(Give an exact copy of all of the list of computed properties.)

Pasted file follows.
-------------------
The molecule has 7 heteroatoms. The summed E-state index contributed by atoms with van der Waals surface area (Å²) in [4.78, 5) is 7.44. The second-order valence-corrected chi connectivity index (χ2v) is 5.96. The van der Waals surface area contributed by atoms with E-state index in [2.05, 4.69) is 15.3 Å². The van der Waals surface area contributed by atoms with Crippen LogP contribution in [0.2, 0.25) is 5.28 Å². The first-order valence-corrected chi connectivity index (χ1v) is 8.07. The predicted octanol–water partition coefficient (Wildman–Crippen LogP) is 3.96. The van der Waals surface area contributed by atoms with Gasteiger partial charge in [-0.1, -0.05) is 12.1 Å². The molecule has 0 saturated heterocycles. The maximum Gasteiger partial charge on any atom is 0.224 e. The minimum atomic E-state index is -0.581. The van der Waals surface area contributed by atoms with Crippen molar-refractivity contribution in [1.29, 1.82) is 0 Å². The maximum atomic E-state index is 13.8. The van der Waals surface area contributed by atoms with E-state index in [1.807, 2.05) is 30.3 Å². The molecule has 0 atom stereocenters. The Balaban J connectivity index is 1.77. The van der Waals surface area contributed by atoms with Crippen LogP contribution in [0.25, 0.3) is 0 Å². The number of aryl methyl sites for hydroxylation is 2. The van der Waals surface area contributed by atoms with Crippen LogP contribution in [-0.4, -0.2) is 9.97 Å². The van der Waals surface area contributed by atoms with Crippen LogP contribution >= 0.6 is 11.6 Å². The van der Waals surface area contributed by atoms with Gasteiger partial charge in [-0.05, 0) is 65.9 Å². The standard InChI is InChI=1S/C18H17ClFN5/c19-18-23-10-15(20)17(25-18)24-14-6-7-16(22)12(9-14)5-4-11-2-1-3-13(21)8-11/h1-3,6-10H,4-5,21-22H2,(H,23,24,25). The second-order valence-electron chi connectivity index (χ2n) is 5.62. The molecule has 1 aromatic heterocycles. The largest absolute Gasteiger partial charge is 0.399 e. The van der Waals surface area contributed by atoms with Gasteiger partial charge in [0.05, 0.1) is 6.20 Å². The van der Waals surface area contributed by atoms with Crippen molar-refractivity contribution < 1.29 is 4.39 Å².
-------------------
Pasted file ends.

The molecule has 7 heteroatoms. The summed E-state index contributed by atoms with van der Waals surface area (Å²) in [4.78, 5) is 7.44. The second-order valence-corrected chi connectivity index (χ2v) is 5.96. The van der Waals surface area contributed by atoms with E-state index in [2.05, 4.69) is 15.3 Å². The van der Waals surface area contributed by atoms with Crippen LogP contribution in [0.2, 0.25) is 5.28 Å². The first-order valence-corrected chi connectivity index (χ1v) is 8.07. The predicted octanol–water partition coefficient (Wildman–Crippen LogP) is 3.96. The van der Waals surface area contributed by atoms with Gasteiger partial charge in [-0.1, -0.05) is 12.1 Å². The molecule has 0 saturated heterocycles. The maximum Gasteiger partial charge on any atom is 0.224 e. The minimum atomic E-state index is -0.581. The van der Waals surface area contributed by atoms with Crippen molar-refractivity contribution in [1.29, 1.82) is 0 Å². The maximum atomic E-state index is 13.8. The van der Waals surface area contributed by atoms with E-state index in [1.807, 2.05) is 30.3 Å². The molecule has 0 atom stereocenters. The Balaban J connectivity index is 1.77. The van der Waals surface area contributed by atoms with Crippen LogP contribution in [0.25, 0.3) is 0 Å². The number of aryl methyl sites for hydroxylation is 2. The van der Waals surface area contributed by atoms with Crippen LogP contribution in [-0.4, -0.2) is 9.97 Å². The van der Waals surface area contributed by atoms with Crippen LogP contribution >= 0.6 is 11.6 Å². The van der Waals surface area contributed by atoms with Gasteiger partial charge in [-0.05, 0) is 65.9 Å². The standard InChI is InChI=1S/C18H17ClFN5/c19-18-23-10-15(20)17(25-18)24-14-6-7-16(22)12(9-14)5-4-11-2-1-3-13(21)8-11/h1-3,6-10H,4-5,21-22H2,(H,23,24,25). The second-order valence-electron chi connectivity index (χ2n) is 5.62. The molecule has 1 aromatic heterocycles. The largest absolute Gasteiger partial charge is 0.399 e. The van der Waals surface area contributed by atoms with Gasteiger partial charge in [0.05, 0.1) is 6.20 Å². The van der Waals surface area contributed by atoms with Crippen molar-refractivity contribution < 1.29 is 4.39 Å².